Commentary Magazine


What Happens When Iran Gets the Bomb

John Bolton writes that we can no longer avoid the obvious: “There are only two options: Iran gets nuclear weapons, or someone uses pre-emptive military force to break Iran’s nuclear fuel cycle and paralyze its program, at least temporarily.” The watered-down sanctions under contemplation by the UN or being slow-walked through Congress are too little, too late. And as Bolton notes, it is virtually inconceivable that Obama will employ military force to thwart the mullahs’ nuclear plans. So where does that leave us? Bolton explains:

That leaves Israel, which the administration is implicitly threatening not to resupply with airplanes and weapons lost in attacking Iran—thereby rendering Israel vulnerable to potential retaliation from Hezbollah and Hamas.

It is hard to conclude anything except that the Obama administration is resigned to Iran possessing nuclear weapons. While U.S. policy makers will not welcome that outcome, they certainly hope as a corollary that Iran can be contained and deterred. Since they have ruled out the only immediate alternative, military force, they are doubtless now busy preparing to make lemonade out of this pile of lemons.

The notion that we can contain a nuclear-armed Iran is preposterous — for we are not containing an Iran that lacks a nuclear capability. For those who perceive a nuclear-armed revolutionary Islamic state as literally “unacceptable” — not merely regrettable, as the Obami seem to — Bolton suggests that it is time to begin marshalling support for Israel’s military action:

We should recognize that an Israeli use of military force would be neither precipitate nor disproportionate, but only a last resort in anticipatory self-defense. Arab governments already understand that logic and largely share it themselves. Such a strike would advance both Israel’s and America’s security interests, and also those of the Arab states.

Nonetheless, the intellectual case for that strike must be better understood in advance by the American public and Congress in order to ensure a sympathetic reaction by Washington. Absent Israeli action, no one should base their future plans on anything except coping with a nuclear Iran.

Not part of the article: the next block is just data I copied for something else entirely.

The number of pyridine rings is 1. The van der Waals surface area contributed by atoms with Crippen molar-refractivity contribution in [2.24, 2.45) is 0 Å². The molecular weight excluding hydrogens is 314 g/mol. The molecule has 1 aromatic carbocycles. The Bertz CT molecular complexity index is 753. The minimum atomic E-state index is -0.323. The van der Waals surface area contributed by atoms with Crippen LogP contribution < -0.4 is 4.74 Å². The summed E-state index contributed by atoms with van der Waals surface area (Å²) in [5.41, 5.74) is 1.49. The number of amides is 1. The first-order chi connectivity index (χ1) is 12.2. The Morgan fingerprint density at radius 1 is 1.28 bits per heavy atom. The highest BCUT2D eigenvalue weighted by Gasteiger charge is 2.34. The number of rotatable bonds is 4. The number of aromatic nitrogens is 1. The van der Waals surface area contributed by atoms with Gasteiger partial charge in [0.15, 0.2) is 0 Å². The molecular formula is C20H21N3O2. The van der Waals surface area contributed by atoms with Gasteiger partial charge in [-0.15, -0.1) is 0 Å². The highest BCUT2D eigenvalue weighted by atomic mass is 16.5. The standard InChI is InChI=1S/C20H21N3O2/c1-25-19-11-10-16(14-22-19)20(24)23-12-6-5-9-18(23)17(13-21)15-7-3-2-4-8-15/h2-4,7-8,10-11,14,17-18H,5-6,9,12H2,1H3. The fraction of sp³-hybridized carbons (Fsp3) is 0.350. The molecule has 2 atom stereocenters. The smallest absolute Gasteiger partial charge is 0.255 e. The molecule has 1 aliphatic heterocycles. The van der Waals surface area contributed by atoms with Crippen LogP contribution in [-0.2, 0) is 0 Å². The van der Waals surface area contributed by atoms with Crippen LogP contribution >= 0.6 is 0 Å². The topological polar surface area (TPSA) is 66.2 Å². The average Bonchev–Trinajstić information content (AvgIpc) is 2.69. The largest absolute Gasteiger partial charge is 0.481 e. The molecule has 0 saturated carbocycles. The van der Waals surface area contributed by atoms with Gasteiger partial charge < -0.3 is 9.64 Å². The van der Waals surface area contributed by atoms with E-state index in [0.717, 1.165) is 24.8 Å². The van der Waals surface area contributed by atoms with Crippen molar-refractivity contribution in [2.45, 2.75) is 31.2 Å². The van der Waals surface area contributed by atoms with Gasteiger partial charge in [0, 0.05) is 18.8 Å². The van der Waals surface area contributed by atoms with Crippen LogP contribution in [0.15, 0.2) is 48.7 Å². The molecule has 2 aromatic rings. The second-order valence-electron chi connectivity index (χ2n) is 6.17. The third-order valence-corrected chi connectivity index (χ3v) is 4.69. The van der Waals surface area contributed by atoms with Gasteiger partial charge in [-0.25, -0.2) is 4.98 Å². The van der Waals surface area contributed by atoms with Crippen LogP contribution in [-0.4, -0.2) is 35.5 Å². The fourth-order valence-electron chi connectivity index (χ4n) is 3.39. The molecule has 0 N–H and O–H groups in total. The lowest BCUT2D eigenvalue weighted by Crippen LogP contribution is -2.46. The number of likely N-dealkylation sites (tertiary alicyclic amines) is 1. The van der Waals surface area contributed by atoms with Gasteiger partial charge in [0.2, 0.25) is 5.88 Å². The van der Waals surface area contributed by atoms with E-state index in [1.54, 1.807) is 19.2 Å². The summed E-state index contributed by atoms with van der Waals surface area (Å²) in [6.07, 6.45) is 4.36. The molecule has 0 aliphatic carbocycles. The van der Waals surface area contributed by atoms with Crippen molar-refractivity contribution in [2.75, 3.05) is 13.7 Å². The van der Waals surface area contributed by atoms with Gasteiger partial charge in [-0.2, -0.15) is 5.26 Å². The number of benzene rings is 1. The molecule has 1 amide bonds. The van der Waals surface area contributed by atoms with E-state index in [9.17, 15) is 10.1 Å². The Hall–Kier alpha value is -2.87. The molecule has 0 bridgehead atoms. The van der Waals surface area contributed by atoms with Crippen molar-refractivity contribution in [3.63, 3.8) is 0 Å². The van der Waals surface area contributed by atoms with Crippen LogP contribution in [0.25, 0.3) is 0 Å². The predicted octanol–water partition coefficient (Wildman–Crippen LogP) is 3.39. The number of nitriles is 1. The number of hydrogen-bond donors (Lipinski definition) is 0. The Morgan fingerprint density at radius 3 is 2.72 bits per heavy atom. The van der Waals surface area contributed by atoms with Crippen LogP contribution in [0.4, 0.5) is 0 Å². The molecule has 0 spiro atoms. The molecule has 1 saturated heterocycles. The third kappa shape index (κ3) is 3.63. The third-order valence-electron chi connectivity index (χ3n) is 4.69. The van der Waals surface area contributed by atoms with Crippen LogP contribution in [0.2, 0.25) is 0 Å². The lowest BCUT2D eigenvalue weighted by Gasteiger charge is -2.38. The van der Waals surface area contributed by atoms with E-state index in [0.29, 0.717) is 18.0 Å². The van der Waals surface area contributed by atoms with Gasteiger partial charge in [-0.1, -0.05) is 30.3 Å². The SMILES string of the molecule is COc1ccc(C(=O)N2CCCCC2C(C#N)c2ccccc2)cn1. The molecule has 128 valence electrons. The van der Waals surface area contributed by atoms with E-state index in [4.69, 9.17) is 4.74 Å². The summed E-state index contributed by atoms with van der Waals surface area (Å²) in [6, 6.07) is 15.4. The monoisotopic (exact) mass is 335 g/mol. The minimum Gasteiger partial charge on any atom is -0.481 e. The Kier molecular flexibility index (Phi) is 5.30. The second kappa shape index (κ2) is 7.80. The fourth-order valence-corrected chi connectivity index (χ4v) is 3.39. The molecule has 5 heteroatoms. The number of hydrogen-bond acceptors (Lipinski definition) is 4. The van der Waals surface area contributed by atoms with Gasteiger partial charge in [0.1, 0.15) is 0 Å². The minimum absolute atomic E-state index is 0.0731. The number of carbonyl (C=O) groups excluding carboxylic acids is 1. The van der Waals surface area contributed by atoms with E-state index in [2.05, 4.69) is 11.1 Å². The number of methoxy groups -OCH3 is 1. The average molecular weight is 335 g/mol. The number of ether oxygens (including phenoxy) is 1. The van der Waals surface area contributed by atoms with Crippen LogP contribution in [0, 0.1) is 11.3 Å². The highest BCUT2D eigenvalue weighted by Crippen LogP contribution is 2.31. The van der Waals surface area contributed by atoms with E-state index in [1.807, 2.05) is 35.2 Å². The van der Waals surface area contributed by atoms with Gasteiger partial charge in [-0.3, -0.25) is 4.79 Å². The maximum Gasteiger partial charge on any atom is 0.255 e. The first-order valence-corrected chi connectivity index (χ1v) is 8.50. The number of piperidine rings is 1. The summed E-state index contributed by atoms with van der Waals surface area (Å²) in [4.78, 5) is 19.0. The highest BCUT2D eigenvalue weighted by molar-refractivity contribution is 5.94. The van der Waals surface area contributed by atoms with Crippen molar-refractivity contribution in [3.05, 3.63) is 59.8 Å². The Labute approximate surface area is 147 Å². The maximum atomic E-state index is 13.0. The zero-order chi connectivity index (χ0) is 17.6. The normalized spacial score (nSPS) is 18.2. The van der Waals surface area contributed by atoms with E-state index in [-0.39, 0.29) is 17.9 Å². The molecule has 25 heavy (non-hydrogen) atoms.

That would seem to be a worthwhile endeavor for American Jewish officialdom. If they can’t bring themselves to confront the Obami on the lack of a serious American policy to prevent a nuclear-armed Iran (where are the howls of protest about the administrations’ efforts to carve out Russia and China from petroleum sanctions?) and cannot bear to withhold electoral or financial support from those throwing sand in the gears of unilateral action (i.e., congressional Democrats), then perhaps they can work on another project: garnering support for Israel if and when the Jewish state is compelled to strike. And if the “leaders” of American Jewry can’t do even that — at the very least demand that members of Congress and the administration provide support (diplomatic, financial, and otherwise) to Israel in a military confrontation with the Iranian regime? If not, these “leaders” have become at best irrelevant and at worst enablers of an administration paralyzed and seeking to paralyze Israel from removing an existential threat to itself.

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